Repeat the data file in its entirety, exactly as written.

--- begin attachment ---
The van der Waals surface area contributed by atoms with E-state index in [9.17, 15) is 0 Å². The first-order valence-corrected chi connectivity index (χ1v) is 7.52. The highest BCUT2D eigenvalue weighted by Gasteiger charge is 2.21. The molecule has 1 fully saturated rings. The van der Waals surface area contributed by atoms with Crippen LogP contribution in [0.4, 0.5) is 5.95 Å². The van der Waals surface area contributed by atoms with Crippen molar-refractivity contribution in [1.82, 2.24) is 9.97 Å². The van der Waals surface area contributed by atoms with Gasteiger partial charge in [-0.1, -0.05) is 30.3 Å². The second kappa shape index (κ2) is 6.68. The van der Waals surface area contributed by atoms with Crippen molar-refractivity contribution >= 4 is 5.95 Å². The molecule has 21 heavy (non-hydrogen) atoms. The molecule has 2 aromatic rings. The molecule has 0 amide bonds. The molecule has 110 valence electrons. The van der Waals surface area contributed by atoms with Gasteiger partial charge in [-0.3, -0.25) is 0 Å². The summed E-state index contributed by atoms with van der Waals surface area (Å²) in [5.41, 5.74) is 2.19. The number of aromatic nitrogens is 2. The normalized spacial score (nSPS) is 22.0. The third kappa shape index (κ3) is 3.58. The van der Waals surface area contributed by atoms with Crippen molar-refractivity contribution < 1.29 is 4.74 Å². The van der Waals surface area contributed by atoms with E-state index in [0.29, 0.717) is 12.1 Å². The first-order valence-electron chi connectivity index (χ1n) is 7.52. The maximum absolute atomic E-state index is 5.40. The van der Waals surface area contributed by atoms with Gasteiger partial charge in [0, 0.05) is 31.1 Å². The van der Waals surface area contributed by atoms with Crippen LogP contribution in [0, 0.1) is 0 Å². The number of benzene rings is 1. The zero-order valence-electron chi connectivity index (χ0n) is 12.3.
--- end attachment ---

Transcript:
The van der Waals surface area contributed by atoms with E-state index in [9.17, 15) is 0 Å². The first-order valence-corrected chi connectivity index (χ1v) is 7.52. The highest BCUT2D eigenvalue weighted by Gasteiger charge is 2.21. The molecule has 1 fully saturated rings. The van der Waals surface area contributed by atoms with Crippen LogP contribution in [0.4, 0.5) is 5.95 Å². The van der Waals surface area contributed by atoms with Crippen molar-refractivity contribution in [1.82, 2.24) is 9.97 Å². The van der Waals surface area contributed by atoms with Gasteiger partial charge in [-0.1, -0.05) is 30.3 Å². The second kappa shape index (κ2) is 6.68. The van der Waals surface area contributed by atoms with Crippen molar-refractivity contribution >= 4 is 5.95 Å². The molecule has 21 heavy (non-hydrogen) atoms. The molecule has 2 aromatic rings. The molecule has 0 amide bonds. The molecule has 110 valence electrons. The van der Waals surface area contributed by atoms with Gasteiger partial charge in [-0.3, -0.25) is 0 Å². The summed E-state index contributed by atoms with van der Waals surface area (Å²) in [5.41, 5.74) is 2.19. The number of aromatic nitrogens is 2. The normalized spacial score (nSPS) is 22.0. The third kappa shape index (κ3) is 3.58. The van der Waals surface area contributed by atoms with Crippen molar-refractivity contribution < 1.29 is 4.74 Å². The van der Waals surface area contributed by atoms with E-state index in [0.29, 0.717) is 12.1 Å². The first-order valence-electron chi connectivity index (χ1n) is 7.52. The maximum absolute atomic E-state index is 5.40. The van der Waals surface area contributed by atoms with Gasteiger partial charge in [0, 0.05) is 31.1 Å². The van der Waals surface area contributed by atoms with Crippen LogP contribution in [0, 0.1) is 0 Å². The number of benzene rings is 1. The zero-order valence-electron chi connectivity index (χ0n) is 12.3.